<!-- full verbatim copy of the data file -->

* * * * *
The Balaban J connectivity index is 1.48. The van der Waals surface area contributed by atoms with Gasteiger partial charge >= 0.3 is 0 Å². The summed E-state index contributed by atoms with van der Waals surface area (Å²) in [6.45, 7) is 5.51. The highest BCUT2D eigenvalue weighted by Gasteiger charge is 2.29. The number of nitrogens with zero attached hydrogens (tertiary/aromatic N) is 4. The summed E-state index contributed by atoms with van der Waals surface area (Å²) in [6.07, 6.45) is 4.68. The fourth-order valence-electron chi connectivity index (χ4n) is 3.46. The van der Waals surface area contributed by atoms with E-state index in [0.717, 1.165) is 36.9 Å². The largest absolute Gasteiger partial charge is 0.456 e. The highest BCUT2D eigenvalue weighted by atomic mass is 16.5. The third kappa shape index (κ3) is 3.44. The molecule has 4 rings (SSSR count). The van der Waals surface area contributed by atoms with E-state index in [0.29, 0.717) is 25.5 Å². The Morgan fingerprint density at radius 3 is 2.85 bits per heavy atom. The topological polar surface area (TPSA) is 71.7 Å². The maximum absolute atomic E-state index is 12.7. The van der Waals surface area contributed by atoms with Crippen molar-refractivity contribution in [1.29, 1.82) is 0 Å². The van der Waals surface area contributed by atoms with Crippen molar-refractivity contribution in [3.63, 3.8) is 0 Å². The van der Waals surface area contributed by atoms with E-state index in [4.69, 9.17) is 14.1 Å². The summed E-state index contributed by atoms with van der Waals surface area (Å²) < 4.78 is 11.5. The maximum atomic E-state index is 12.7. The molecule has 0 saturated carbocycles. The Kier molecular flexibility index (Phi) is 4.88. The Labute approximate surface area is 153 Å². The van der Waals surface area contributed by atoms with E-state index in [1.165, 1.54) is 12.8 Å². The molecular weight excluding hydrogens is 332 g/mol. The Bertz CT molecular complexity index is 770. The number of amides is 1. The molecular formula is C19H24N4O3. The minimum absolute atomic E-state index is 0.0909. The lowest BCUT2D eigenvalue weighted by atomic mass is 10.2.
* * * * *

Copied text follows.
The Balaban J connectivity index is 1.48. The van der Waals surface area contributed by atoms with Gasteiger partial charge >= 0.3 is 0 Å². The summed E-state index contributed by atoms with van der Waals surface area (Å²) in [6.45, 7) is 5.51. The highest BCUT2D eigenvalue weighted by Gasteiger charge is 2.29. The number of nitrogens with zero attached hydrogens (tertiary/aromatic N) is 4. The summed E-state index contributed by atoms with van der Waals surface area (Å²) in [6.07, 6.45) is 4.68. The fourth-order valence-electron chi connectivity index (χ4n) is 3.46. The van der Waals surface area contributed by atoms with E-state index in [0.717, 1.165) is 36.9 Å². The largest absolute Gasteiger partial charge is 0.456 e. The highest BCUT2D eigenvalue weighted by atomic mass is 16.5. The third kappa shape index (κ3) is 3.44. The molecule has 4 rings (SSSR count). The van der Waals surface area contributed by atoms with E-state index in [0.29, 0.717) is 25.5 Å². The Morgan fingerprint density at radius 3 is 2.85 bits per heavy atom. The topological polar surface area (TPSA) is 71.7 Å². The maximum absolute atomic E-state index is 12.7. The van der Waals surface area contributed by atoms with Crippen molar-refractivity contribution in [1.29, 1.82) is 0 Å². The van der Waals surface area contributed by atoms with Crippen molar-refractivity contribution in [3.63, 3.8) is 0 Å². The van der Waals surface area contributed by atoms with E-state index in [4.69, 9.17) is 14.1 Å². The summed E-state index contributed by atoms with van der Waals surface area (Å²) < 4.78 is 11.5. The maximum atomic E-state index is 12.7. The molecule has 0 saturated carbocycles. The Kier molecular flexibility index (Phi) is 4.88. The Labute approximate surface area is 153 Å². The van der Waals surface area contributed by atoms with E-state index in [1.165, 1.54) is 12.8 Å². The molecular weight excluding hydrogens is 332 g/mol. The Bertz CT molecular complexity index is 770. The number of amides is 1. The molecular formula is C19H24N4O3. The minimum absolute atomic E-state index is 0.0909. The lowest BCUT2D eigenvalue weighted by atomic mass is 10.2.